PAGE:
The answer is *no*, in general. Here is a counterexample:

Let $A$ be the algebra of bounded linear operators on $\ell^2(\mathbb{N})$, and let $a \in A$ be the left shift on $\ell^2(\mathbb{N})$. Then the spectrum of $a$ is the closed unit disk $\overline{D}$, and the point spectrum of the operator $a$ is the open unit disk $D$.

Now we note that the notion "point spectrum" - which is defined for operators - can be translated into a notion that makes sense in Banach algebras: For each $\lambda$ in the point spectrum $D$ of $a$ there exists an element $a_\lambda \in A \setminus \{0\}$ such that $(\lambda - a) a_\lambda = 0$. Indeed, let $x_\lambda \in \ell^2(\mathbb{N})$ be an eigenvector of the operator $a$ and choose an arbitrary non-zero functional $\varphi_\lambda$ on $\ell^2(\mathbb{N})$. Then the operator $a_\lambda := \varphi_\lambda \otimes x_\lambda \in A$, given by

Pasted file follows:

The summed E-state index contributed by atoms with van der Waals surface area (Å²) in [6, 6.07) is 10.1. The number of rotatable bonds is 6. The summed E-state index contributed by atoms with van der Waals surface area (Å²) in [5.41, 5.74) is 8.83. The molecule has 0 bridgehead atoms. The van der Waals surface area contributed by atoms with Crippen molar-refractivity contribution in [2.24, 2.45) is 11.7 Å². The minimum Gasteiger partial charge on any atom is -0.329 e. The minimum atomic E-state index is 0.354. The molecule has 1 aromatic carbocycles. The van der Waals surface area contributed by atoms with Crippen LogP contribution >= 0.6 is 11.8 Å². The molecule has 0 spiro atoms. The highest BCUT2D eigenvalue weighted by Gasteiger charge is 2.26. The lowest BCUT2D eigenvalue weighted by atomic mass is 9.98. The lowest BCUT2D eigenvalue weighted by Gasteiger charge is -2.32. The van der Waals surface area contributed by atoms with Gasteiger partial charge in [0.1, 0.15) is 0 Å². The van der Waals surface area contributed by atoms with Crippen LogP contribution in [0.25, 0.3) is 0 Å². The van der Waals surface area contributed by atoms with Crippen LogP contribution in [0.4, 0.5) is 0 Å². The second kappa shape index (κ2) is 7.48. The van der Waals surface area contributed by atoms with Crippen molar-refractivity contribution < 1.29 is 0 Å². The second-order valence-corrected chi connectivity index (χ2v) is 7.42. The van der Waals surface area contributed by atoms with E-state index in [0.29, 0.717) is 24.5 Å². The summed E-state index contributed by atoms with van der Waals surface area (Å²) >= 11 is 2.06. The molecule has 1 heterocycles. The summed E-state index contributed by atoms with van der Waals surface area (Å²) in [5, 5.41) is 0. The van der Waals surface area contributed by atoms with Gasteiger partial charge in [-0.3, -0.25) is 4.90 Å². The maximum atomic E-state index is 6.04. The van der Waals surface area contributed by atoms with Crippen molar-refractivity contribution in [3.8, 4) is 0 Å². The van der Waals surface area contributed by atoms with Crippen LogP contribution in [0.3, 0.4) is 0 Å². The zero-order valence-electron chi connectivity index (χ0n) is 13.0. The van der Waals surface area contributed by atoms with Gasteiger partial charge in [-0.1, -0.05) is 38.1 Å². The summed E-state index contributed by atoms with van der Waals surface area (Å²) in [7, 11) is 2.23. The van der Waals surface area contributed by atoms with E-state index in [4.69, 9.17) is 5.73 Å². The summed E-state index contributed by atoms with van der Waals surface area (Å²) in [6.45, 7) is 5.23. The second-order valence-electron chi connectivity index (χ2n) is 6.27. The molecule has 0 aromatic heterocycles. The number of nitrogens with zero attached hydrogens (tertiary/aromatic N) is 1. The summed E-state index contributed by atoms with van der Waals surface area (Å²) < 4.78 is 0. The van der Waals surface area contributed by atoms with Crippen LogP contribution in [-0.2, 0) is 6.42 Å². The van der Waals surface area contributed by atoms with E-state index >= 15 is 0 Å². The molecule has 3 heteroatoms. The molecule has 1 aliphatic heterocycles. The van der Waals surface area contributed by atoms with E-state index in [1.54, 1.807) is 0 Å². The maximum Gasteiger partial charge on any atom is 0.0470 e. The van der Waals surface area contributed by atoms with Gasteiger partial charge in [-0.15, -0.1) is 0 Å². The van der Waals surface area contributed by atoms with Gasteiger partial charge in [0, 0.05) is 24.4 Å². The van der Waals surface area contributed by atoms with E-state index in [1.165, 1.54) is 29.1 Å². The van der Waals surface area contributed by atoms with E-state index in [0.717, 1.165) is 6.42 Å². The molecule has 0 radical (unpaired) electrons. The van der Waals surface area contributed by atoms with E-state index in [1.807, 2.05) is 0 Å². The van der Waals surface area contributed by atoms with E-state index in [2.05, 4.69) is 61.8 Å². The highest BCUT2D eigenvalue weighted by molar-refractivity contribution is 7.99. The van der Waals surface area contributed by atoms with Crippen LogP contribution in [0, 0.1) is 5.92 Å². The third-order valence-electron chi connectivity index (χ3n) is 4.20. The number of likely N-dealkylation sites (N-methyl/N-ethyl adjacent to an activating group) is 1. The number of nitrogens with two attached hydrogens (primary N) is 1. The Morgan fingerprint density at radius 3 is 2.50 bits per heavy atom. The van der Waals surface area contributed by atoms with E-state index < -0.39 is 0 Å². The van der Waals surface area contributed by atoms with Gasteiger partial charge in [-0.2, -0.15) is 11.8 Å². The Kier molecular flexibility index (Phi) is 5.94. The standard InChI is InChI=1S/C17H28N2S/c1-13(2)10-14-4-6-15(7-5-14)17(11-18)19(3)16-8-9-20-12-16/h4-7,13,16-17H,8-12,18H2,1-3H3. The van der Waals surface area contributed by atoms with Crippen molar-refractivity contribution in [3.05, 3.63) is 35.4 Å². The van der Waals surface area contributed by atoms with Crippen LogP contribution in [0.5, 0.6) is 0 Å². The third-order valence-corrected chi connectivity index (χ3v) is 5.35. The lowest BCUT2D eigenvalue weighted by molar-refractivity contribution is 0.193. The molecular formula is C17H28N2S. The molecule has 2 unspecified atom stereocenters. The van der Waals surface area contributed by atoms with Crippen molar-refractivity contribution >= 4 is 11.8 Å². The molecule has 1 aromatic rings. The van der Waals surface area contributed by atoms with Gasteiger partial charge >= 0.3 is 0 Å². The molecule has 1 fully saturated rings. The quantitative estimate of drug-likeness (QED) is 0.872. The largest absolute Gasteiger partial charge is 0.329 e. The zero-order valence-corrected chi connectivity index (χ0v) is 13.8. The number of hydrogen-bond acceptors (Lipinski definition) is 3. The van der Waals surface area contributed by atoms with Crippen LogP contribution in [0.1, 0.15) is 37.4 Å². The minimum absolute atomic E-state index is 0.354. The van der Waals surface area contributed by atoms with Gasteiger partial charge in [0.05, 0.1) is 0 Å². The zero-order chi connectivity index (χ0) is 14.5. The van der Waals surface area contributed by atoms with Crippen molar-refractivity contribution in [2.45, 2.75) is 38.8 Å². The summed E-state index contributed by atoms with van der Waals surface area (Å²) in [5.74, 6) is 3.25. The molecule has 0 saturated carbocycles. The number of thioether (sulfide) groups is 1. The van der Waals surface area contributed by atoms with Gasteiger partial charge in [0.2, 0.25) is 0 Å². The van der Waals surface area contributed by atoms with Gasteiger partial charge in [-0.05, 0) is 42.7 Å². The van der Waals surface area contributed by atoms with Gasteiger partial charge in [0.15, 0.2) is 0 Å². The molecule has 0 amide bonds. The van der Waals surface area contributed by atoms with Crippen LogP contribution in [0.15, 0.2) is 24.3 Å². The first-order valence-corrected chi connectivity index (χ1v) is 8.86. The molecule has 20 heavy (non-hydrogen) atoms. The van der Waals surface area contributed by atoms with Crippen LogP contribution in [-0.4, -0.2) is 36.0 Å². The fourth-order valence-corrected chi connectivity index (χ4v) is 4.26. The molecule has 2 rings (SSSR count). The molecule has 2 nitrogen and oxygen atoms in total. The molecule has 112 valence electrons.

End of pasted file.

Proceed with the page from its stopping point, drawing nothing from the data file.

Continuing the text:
$$
a_\lambda x = \langle \varphi_\lambda, x \rangle x_\lambda \qquad \text{for } x \in \ell^2(\mathbb{N}),
$$
satisfies $(\lambda - a)a_\lambda = 0$.

Hence, if $B$ is a unital Banach algebra that contains $A$ as a subalgebra, we still have $(\lambda - a)a_\lambda = 0$ in $B$, so $\lambda - a$ cannot be invertible in $B$ for any $\lambda \in D$.